Policy action on the ground
Many Indians, both home and abroad, were deeply enamoured by Prime Minister Narendra Modi’s speech at the Madison Square garden, amidst all the glitter and pizzazz. Modi’s address to the Indian diaspora in Shanghai, however, holds greater significance in light of the ruling Indian dispensation’s Act East Policy. The two broad themes that Modi articulated were greater people to people contact and the dawn of an Asian century, in partnership with our neighbours from across the Himalayas. The emphasis placed on the Indian diaspora by the ruling dispensation at the Centre is inextricably linked to Modi’s “Make in India” campaign. It is in line with Modi’s track record as Gujarat chief minister, where he constantly invited investments from abroad. Unlike Indian governments of the past, New Delhi’s ability to use the diaspora as a soft influence on foreign policy initiatives has not been limited to those residing in the Europe or the United States of America.
It has spread all across Asia. In his bid to emphasise the need for greater people to people contact, Prime Minister Modi made a reference to the great 7thcentury Chinese Buddhist monk Hiuen Tsang, who travelled to India and documented his journey. If a Buddhist monk from across China can document his travels to the prime minister’s village of birth in Gujarat, then the large Indian diaspora in China must break all barriers and represent us as a nation to the Chinese, argued Modi. Greater people to people contact, especially through the medium of trade, is a policy initiative that has driven the ruling dispensation’s foreign policy. Although China’s top mobile phone maker Xiaomi has confirmed its desire to make devices in India, the success of the “Make in India” initiative hinges on the ruling dispensation’s ability to pass the Goods and Services Tax Bill, besides amending the land acquisition law, without making undue compromises with regional political forces. In its essence, the ruling dispensation must ally such talk with policy action on the ground. Merely providing e-visas to Chinese citizens will not be enough. The domestic economic environment must change and the government must display the requisite courage and nous to pass key institutional reforms without bending over backwards to vested domestic interests.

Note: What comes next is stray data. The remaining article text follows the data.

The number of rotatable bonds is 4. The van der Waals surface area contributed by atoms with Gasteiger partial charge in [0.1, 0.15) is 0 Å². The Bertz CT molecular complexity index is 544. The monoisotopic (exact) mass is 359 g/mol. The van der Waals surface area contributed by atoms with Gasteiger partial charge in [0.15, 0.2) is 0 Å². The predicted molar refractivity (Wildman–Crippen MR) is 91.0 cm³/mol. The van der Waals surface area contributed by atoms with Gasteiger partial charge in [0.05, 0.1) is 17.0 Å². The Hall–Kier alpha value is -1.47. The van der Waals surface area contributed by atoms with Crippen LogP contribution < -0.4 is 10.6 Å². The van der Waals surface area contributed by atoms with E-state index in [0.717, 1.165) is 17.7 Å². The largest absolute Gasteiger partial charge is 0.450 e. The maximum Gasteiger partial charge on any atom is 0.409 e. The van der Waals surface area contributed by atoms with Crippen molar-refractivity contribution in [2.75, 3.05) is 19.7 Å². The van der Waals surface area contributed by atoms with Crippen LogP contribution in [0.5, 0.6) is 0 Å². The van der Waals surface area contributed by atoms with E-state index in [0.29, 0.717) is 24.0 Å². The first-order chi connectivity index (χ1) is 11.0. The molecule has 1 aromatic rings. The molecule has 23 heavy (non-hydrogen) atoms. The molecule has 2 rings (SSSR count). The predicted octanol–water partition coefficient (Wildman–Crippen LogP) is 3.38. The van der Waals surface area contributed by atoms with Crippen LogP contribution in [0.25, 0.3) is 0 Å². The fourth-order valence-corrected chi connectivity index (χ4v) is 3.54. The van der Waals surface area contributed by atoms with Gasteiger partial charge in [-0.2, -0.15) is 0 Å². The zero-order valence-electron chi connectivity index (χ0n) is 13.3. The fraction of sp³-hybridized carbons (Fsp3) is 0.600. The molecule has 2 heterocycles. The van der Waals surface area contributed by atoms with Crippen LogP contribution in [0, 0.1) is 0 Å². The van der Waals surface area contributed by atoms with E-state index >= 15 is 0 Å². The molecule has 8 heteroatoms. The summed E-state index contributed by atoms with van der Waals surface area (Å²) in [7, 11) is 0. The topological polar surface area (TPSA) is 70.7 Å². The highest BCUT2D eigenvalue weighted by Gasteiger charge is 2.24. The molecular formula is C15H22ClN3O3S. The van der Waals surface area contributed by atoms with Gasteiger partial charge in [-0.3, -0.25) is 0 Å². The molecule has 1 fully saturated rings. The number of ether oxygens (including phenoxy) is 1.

“This is the 21st century and it is the Asian age, so ensure that you build relations with China,” Prime Minister Modi said. “China emerged as a powerful country in 30 years and we are considered to be the fastest developing country in the world. Plus, our rich heritage that connects us both will help us understand each other better.” Although New Delhi clearly understands the need for greater trade ties with China, Modi has also made an attempt to address the perceived regional imbalance in Beijing’s favour. Recent trips to various island nations across the Indian Ocean region to secure India’s sea lanes, amidst growing Chinese presence, has seen New Delhi use the term “Sagar Mala” (a necklace of diamonds) for the very first time to counter Beijing’s proposed “String of Pearls” or the network of Chinese military and commercial facilities along its sea lines of communication.
The recently concluded deal with Iran on the development of the <g data-gr-id="34">Chabhar</g> port, which will provide India crucial access to Central Asia, is another step in the right direction. Development and infrastructure deals with Japan, Australia and Canada, besides key economic deals with fellow SAARC and South East Asian nations, are some of the other initiatives New Delhi has taken to counteract China and secure its own interests. However, besides the recent constitutional amendment for the land border agreement with Bangladesh and renewed ties with Sri Lanka, nothing concrete has happened on the ground in South Asia. Although New Delhi has been smart not to ally itself with Japan and the USA, the ruling dispensation will have to assert itself through dedicated <g data-gr-id="35">follow up</g> work and policy action on the ground. The possibilities of greater trade ties and people to people contact with China, allied with strong economic ties with fellow Asia nations, are immense.